Although the sanctions remain in place, China's foreign ministry said Tuesday all parties would return to the negotiating table on February 8, with the end-goal still to convince North Korea to scrap its nuclear program.
"China will actively cooperate with all parties concerned to push forward positive progress in the talks," foreign ministry spokeswoman Jiang Yu told reporters as she announced the start date.
"We hope that all sides will maintain their positive attitudes, strengthen dialogue, deepen trust and fully implement the joint statement at an early date and realise the goals for the peninsula."
Jiang was referring to a statement agreed in September 2005 in which North Korea said it would give up its nuclear program in return for security guarantees, aid and energy benefits.
Shortly after that deal was struck, North Korea pulled out of the forum in protest at US financial sanctions against it for alleged money laundering and counterfeiting.
The sanctions have seen 24 million dollars of North Korean funds frozen in a Macau-based bank.
Although North Korea finally agreed to come back to the six-party forum in December last year following intense international pressure triggered by its atomic test, the talks broke up with Pyongyang holding firm on its position.
In an effort to break the sanctions deadlock, Daniel Glaser, deputy assistant US treasury secretary for terrorist financing and financial crimes, met here with O Kwang-Chol, president of the North's Foreign Trade Bank.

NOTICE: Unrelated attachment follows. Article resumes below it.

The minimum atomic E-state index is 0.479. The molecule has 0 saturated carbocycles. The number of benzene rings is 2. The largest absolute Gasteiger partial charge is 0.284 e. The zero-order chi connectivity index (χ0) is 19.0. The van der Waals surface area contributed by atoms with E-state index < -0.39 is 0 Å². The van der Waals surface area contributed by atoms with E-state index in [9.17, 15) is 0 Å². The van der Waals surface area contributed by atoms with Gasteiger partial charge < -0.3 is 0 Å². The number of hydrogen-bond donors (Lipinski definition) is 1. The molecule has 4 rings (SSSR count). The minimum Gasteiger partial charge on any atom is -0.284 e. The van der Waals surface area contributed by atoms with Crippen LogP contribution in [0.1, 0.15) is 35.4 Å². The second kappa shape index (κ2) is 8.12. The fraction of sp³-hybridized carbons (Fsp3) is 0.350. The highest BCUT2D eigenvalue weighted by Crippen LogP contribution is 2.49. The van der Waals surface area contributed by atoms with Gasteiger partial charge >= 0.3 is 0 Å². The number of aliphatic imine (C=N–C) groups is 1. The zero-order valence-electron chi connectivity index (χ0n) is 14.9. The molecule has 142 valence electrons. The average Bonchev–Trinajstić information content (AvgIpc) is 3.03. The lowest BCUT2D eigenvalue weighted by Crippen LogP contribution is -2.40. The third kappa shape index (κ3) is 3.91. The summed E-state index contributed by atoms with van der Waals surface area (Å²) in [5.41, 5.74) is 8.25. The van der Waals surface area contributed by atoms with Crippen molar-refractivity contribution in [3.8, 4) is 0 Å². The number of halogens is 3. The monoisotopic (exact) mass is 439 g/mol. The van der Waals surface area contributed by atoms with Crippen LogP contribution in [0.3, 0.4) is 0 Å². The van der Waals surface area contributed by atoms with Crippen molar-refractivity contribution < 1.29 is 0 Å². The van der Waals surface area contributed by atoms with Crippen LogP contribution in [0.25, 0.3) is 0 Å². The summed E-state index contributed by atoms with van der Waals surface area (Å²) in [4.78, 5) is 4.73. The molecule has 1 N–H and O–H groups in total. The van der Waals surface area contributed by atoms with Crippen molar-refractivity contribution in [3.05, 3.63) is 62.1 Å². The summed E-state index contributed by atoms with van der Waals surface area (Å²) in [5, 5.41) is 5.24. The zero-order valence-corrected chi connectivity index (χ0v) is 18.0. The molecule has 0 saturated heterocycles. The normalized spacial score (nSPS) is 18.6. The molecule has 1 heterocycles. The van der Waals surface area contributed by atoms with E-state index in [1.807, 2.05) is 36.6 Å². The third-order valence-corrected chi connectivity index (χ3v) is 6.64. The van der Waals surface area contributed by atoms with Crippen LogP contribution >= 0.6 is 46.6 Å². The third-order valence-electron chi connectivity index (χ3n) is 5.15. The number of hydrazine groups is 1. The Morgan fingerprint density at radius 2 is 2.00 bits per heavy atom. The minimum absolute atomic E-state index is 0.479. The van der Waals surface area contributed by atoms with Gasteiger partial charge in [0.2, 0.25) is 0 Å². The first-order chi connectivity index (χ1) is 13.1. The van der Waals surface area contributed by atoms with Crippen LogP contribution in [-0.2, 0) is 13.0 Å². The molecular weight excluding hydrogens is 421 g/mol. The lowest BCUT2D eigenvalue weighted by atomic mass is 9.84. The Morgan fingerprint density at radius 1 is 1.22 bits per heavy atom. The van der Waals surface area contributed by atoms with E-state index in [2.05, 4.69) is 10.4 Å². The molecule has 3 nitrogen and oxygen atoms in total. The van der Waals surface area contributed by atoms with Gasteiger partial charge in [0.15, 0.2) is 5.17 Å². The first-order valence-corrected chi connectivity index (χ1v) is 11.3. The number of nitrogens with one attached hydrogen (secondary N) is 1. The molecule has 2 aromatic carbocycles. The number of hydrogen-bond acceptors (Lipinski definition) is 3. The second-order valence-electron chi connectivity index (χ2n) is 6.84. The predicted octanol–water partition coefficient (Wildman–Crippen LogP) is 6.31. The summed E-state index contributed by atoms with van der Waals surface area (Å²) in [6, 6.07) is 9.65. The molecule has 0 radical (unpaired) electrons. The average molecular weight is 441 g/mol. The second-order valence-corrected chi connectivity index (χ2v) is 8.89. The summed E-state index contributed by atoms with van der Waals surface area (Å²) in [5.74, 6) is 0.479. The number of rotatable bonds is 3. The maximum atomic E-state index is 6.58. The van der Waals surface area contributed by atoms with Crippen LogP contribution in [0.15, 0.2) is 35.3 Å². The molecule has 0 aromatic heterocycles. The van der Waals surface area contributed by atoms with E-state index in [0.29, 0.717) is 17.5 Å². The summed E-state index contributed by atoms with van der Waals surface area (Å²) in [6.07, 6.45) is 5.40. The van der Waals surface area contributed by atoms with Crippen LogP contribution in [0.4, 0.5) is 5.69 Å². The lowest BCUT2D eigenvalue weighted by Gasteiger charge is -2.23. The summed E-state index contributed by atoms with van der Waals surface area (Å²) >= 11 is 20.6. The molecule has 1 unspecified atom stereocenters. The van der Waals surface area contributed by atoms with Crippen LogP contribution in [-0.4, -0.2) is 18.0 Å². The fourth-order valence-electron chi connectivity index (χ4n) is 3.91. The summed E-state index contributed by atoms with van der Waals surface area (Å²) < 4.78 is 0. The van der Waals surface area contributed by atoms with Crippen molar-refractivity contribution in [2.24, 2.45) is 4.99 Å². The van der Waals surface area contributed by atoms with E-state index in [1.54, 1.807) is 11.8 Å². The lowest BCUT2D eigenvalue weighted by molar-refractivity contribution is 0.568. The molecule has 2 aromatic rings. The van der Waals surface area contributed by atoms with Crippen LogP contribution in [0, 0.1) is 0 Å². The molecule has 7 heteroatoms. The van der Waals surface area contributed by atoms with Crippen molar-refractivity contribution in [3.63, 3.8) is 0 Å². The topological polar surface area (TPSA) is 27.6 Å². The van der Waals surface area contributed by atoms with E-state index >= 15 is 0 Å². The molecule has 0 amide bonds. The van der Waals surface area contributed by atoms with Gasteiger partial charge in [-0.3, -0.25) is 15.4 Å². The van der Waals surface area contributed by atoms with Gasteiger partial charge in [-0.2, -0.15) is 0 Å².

During three hours of talks at the US embassy Tuesday, the US side laid out evidence of money laundering and counterfeiting at the Macao-based Banco Delta Asia, he told journalists following the discussions.
"We in the US have had the opportunity to go over 300,000 pages (of bank documents) and everything we've seen to this point confirms what we've been saying that there has been a lot of troubling activity going on at that bank," Glaser said.
"I think what we accomplished today in that regard is to establish a framework that will allow us to talk more about this in the days to come."
Glaser said the two sides would meet again Wednesday in the North Korean embassy.
"Hopefully as we move forward (these talks) will give us an opportunity to shed more light on the things that we are concerned about," Glaser said.
Two US secret service agents also attended the talks and described their investigations into the bank and the "very, very serious concerns that they have about counterfeiting," Glaser said.
Glaser and O last met in Beijing in December on the sidelines of the six-nation talks. Separate United Nations sanctions were imposed on North Korea in response to its atomic test. Although North Korea has also demanded they be lifted, Pyongyang has appeared to place a greater focus on the US sanctions issue.
Source: Agence France-Presse
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US Reluctant To Hold Direct Talks With Iran
Washington (AFP) Jan 30, 2007
The US is "reluctant" to hold direct talks with Iran until there is progress in the dispute over Tehran's nuclear program, John Negroponte, the incoming number two US diplomat, said Tuesday. The United States has demanded that Iran stop its uranium enrichment activities, which Washington fears would be used to build a nuclear bomb, before any bilateral talks.